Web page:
Seventh round picks are the NFL draft equivalent of lottery tickets. They are longshots to contribute, if they even survive final cuts. But every now and then, a seventh round pick makes an impact, bringing many to question why he was not taken earlier in the draft. Case and point: Ahmad Bradshaw.
The guy who scored the Super Bowl 46-winning “butt-down” played his college ball at Marshall, but that doesn’t mean he didn't have major conference talent. Bradshaw was originally enrolled at the Universityof Virginia, but was released from the program after being charged with underage drinking and resisting arrest. The problems didn’t stop there; Bradshaw was caught stealing a PlayStation from another student while at Marshall(he eventually served a 60-day jail sentence split between the 2008 and 2009 off-seasons). Despite putting up fantastic numbers in college and projecting as a 5th or 6th round pick, teams were scared by Bradshaw’s off-the-field issues, and he slipped to the sixth-to-last pick in the draft; the 18th and final running back selected.
Luckily for the Giants, Bradshaw’s character has never been in question during his years as a pro, and his talent-level was much better than advertised. His quickness, strength, and shiftiness allowed him to make an immediate impact in the Giants' 2007 Super Bowl run. Bradshaw has since become an even more important cog in the' running game, often putting the team, as well as numerous defenders, on his back.
Bradshaw's story is a texbook example of why some people believe first round picks should not be used on a running back. Although elite talents like Adrian Peterson, Chris Johnson and Darren McFadden are usually only found in the first round, running back is the easiest position to snag excellent contributors later in the draft. Unfortunately, the other side of that coin is that running backs have the shortest shelf-life of any position in football. Although Bradshaw is only 25, it seems likely that he will never be able to handle the kind of workload he had in the 2010 season (276 carries, 1235 yards). He is simply not built to be a durable, every-down back, and his career could be prolonged by keeping him in a true backfield platoon.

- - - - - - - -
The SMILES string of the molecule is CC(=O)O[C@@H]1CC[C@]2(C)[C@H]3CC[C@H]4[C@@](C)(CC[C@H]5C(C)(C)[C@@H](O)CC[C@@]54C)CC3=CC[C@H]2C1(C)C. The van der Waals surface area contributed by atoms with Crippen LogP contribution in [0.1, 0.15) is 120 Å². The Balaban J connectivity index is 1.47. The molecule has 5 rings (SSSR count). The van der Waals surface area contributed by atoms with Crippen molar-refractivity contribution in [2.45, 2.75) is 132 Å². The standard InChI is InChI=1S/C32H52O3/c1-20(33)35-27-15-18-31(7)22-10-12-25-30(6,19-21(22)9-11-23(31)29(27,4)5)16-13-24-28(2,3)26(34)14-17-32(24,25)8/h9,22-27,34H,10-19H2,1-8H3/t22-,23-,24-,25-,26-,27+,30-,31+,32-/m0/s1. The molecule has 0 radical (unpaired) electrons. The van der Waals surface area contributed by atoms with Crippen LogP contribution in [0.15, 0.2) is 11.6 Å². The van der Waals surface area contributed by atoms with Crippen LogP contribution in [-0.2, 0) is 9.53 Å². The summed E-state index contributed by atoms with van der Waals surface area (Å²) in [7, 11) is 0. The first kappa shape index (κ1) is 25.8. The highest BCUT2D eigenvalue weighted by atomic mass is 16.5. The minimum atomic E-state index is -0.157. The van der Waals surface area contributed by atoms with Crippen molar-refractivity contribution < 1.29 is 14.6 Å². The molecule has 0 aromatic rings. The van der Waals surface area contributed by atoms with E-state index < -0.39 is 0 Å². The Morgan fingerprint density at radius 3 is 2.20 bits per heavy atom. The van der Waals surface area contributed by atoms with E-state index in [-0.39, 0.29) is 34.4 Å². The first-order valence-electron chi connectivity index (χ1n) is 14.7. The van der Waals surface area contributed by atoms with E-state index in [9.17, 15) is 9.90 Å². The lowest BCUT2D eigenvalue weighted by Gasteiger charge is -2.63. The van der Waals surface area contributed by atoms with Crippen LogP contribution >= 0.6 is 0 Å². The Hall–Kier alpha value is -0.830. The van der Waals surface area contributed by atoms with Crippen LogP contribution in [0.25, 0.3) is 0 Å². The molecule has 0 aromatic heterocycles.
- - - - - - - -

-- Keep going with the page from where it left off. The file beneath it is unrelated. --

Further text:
Bradshaw has missed five games over the past three years, but he has also averaged 890 yards and eight touchdowns per season in that span. The diminutive back's other major concern was his propensity to put the ball on the ground, losing six fumbles in the 2010 season. But to his credit, Bradshaw worked with the Giants' coaches and cured this flaw, fumbling exactly zero times during the 2011 regular season.
I don't know how Bradshaw will hold up over the rest of his career. What I do know is that counting out one of the toughest players in the game is foolish. Bradshaw played much of the 2011 season with a cracked foot, the same foot in which screws had previously been inserted (I don't want to think about how painful stepping on a screw might be, let alone playing football with one surgically inserted into my foot). But somehow, he keeps on running, leaving behind a trail of would-be-tacklers. Simply put, the Giants are a better team when Ahmad Bradshaw is on the field. That, along with the fact that he was the leading rusher in two of the franchise's four Super Bowl wins easily makes him one of the best picks in Giants history.